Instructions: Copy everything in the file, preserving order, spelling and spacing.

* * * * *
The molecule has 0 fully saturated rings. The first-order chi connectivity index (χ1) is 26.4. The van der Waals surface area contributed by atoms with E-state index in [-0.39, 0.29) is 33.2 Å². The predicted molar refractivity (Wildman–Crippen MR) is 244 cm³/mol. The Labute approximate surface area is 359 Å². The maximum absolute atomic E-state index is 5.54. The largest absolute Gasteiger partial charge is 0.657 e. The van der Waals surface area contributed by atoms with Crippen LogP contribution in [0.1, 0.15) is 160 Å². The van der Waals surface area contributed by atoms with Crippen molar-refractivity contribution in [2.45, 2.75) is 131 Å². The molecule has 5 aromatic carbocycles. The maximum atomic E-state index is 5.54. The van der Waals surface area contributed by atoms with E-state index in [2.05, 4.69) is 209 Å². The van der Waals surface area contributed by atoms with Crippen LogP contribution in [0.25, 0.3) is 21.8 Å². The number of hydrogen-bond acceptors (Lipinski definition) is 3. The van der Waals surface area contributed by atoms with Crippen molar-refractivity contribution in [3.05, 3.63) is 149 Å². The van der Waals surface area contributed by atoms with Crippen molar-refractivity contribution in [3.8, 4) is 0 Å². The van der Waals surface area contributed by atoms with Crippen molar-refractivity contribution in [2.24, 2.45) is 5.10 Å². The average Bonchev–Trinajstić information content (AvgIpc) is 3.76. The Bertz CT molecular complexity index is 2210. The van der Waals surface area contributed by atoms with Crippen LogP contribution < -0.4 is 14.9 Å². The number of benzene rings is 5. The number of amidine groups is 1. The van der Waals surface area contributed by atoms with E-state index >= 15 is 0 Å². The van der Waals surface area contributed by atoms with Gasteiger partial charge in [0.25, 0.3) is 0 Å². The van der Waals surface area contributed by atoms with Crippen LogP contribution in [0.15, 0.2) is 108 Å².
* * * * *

The molecule has 0 fully saturated rings. The first-order chi connectivity index (χ1) is 26.4. The van der Waals surface area contributed by atoms with E-state index in [-0.39, 0.29) is 33.2 Å². The predicted molar refractivity (Wildman–Crippen MR) is 244 cm³/mol. The Labute approximate surface area is 359 Å². The maximum absolute atomic E-state index is 5.54. The largest absolute Gasteiger partial charge is 0.657 e. The van der Waals surface area contributed by atoms with Crippen LogP contribution in [0.1, 0.15) is 160 Å². The van der Waals surface area contributed by atoms with Crippen molar-refractivity contribution in [2.45, 2.75) is 131 Å². The molecule has 5 aromatic carbocycles. The maximum atomic E-state index is 5.54. The van der Waals surface area contributed by atoms with E-state index in [2.05, 4.69) is 209 Å². The van der Waals surface area contributed by atoms with Crippen LogP contribution in [0.25, 0.3) is 21.8 Å². The number of hydrogen-bond acceptors (Lipinski definition) is 3. The van der Waals surface area contributed by atoms with Crippen molar-refractivity contribution in [3.05, 3.63) is 149 Å². The van der Waals surface area contributed by atoms with Crippen molar-refractivity contribution in [3.8, 4) is 0 Å². The van der Waals surface area contributed by atoms with Crippen molar-refractivity contribution in [2.24, 2.45) is 5.10 Å². The average Bonchev–Trinajstić information content (AvgIpc) is 3.76. The Bertz CT molecular complexity index is 2210. The van der Waals surface area contributed by atoms with Crippen LogP contribution < -0.4 is 14.9 Å². The number of benzene rings is 5. The number of amidine groups is 1. The van der Waals surface area contributed by atoms with E-state index >= 15 is 0 Å². The van der Waals surface area contributed by atoms with Gasteiger partial charge in [0.25, 0.3) is 0 Å². The van der Waals surface area contributed by atoms with Crippen LogP contribution in [0.15, 0.2) is 108 Å².